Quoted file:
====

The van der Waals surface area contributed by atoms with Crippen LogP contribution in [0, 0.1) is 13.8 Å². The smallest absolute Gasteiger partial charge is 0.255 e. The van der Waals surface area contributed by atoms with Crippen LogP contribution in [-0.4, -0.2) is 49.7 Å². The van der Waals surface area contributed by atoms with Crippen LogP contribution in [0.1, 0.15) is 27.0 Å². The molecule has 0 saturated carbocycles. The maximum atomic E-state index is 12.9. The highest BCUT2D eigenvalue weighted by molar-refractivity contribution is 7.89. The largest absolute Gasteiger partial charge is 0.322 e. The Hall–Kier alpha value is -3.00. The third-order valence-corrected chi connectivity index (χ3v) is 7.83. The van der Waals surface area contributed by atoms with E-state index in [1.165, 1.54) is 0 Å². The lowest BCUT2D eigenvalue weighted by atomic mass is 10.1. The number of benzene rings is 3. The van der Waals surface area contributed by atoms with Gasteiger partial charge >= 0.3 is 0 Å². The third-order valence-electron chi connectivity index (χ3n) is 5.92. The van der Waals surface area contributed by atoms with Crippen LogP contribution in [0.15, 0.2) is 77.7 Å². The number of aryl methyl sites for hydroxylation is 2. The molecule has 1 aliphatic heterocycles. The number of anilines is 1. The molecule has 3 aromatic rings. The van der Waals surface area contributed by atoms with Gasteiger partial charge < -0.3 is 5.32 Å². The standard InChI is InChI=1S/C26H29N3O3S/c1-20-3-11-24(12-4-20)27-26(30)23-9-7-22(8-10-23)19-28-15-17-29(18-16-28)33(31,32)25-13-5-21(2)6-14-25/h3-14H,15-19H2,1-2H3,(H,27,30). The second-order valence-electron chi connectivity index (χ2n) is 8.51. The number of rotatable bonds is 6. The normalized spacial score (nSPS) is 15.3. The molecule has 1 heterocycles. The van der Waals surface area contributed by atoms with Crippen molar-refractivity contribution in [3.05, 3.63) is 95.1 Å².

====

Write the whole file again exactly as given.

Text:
The van der Waals surface area contributed by atoms with Crippen LogP contribution in [0, 0.1) is 13.8 Å². The smallest absolute Gasteiger partial charge is 0.255 e. The van der Waals surface area contributed by atoms with Crippen LogP contribution in [-0.4, -0.2) is 49.7 Å². The van der Waals surface area contributed by atoms with Crippen LogP contribution in [0.1, 0.15) is 27.0 Å². The molecule has 0 saturated carbocycles. The maximum atomic E-state index is 12.9. The highest BCUT2D eigenvalue weighted by molar-refractivity contribution is 7.89. The largest absolute Gasteiger partial charge is 0.322 e. The Hall–Kier alpha value is -3.00. The third-order valence-corrected chi connectivity index (χ3v) is 7.83. The van der Waals surface area contributed by atoms with E-state index in [1.165, 1.54) is 0 Å². The lowest BCUT2D eigenvalue weighted by atomic mass is 10.1. The number of benzene rings is 3. The van der Waals surface area contributed by atoms with Gasteiger partial charge >= 0.3 is 0 Å². The third-order valence-electron chi connectivity index (χ3n) is 5.92. The van der Waals surface area contributed by atoms with Crippen LogP contribution in [0.15, 0.2) is 77.7 Å². The number of aryl methyl sites for hydroxylation is 2. The molecule has 1 aliphatic heterocycles. The number of anilines is 1. The molecule has 3 aromatic rings. The van der Waals surface area contributed by atoms with Gasteiger partial charge < -0.3 is 5.32 Å². The standard InChI is InChI=1S/C26H29N3O3S/c1-20-3-11-24(12-4-20)27-26(30)23-9-7-22(8-10-23)19-28-15-17-29(18-16-28)33(31,32)25-13-5-21(2)6-14-25/h3-14H,15-19H2,1-2H3,(H,27,30). The second-order valence-electron chi connectivity index (χ2n) is 8.51. The number of rotatable bonds is 6. The normalized spacial score (nSPS) is 15.3. The molecule has 1 heterocycles. The van der Waals surface area contributed by atoms with Crippen molar-refractivity contribution in [3.05, 3.63) is 95.1 Å².